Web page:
February 08, 2017

Could green energy be a major player in the jobs market?

Could green energy be a major player in the jobs market?

President Trump is fossil-fuel friendly but renewable energy provides five times more jobs than coal mines in rural communities.

US wind-farm developers and suppliers employed more than 100,000 workers at the end of the year and the solar industry had more than double that. Furthermore they are a significant source of employment in the rural states that supported Trump’s presidential campaign. According to the US Energy Department, that compares to 65,971 coal mining jobs at the start of last year.

Solar and wind industry leaders say that rural areas that missed out on economic growth under Barack Obama’s presidency are now benefiting from the expansion of clean energy.

“I reject the idea that there has to be a winner and loser,” says Abigail Hopper, the recently hired chief executive officer of the Solar Energy Industries Association (SEIA). “These are good paying, local jobs that the solar industry is creating everywhere.”

Hopper is urging the Trump administration to continue to support pro-solar policies, which helped create more than 200,000 jobs in the past decade, with more than 9,000 mostly small businesses that deliver and install panels.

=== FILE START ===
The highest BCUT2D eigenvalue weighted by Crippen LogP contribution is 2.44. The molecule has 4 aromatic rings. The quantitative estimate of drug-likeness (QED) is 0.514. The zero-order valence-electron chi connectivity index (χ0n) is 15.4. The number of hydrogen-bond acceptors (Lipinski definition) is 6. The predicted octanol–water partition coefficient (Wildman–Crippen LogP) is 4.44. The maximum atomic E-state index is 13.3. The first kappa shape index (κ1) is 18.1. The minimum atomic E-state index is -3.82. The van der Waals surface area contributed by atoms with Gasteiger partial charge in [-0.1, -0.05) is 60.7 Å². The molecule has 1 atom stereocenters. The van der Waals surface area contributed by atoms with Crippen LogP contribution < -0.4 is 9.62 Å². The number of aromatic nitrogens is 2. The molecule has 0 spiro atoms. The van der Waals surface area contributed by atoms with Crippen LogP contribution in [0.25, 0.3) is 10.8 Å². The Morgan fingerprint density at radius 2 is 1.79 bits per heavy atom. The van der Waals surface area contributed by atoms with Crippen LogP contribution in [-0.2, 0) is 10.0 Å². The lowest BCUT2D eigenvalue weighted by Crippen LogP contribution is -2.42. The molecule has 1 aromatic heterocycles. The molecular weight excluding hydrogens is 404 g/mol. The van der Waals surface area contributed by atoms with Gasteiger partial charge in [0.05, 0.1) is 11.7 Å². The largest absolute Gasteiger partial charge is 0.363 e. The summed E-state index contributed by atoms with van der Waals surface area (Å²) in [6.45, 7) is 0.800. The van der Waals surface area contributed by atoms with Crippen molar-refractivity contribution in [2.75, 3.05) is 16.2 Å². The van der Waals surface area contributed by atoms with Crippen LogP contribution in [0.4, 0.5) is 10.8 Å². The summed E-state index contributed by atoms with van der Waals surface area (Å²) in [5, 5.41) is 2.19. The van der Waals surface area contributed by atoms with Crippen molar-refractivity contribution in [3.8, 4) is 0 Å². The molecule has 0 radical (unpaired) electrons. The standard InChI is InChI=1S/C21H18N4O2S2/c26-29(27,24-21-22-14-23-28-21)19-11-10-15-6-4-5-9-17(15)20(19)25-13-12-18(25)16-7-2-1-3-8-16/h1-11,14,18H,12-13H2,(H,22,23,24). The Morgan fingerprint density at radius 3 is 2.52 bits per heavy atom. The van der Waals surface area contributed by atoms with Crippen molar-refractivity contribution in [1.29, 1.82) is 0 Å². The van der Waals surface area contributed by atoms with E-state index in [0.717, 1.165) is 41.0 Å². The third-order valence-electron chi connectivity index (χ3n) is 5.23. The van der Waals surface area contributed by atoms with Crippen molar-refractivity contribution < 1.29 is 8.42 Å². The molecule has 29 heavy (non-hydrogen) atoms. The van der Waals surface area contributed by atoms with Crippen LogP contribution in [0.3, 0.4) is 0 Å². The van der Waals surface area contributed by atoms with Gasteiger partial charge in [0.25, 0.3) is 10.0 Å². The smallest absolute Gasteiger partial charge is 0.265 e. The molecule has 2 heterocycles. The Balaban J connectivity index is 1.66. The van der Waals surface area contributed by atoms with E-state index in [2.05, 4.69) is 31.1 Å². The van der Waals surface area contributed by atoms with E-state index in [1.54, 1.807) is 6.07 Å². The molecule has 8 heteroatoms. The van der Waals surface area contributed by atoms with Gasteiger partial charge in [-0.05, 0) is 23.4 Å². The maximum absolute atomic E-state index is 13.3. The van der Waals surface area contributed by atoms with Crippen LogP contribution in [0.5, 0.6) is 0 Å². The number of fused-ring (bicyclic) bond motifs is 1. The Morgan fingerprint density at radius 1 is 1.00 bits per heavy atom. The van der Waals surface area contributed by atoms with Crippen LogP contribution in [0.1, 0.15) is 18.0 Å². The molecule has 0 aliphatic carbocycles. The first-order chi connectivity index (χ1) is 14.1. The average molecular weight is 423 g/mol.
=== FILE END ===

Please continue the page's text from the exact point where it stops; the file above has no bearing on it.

According to American Wind Energy Association CEO Tom Kiernan, the top ten congressional districts for wind energy are all in Republican-dominated states such as Iowa and Texas.
“We’re hiring workers in the rust belt,” Kiernan said in an interview. “We’re helping families keep farms they’ve held for generations. The lifeblood of our industry is in rural America.”

Nico Pestel writing on the employment effects of green energy policies says, “A change in policy may have a positive gross employment effect, creating additional green jobs, but it could also crowd out investment-induced employment in non-green sectors. This change usually comes with subsidies for renewable energy sources, making energy more expensive for firms and households.” He points out that neither job creation nor job destruction are adequate arguments to put forward in the green energy policy debate in industrial countries and concludes that, “…green energy policies should be judged on whether they are able to reduce the emission of ambient air pollutants while securing a reliable supply of energy for industrial production at a reasonable cost.”

Read further IZA World of Labor articles on the environment.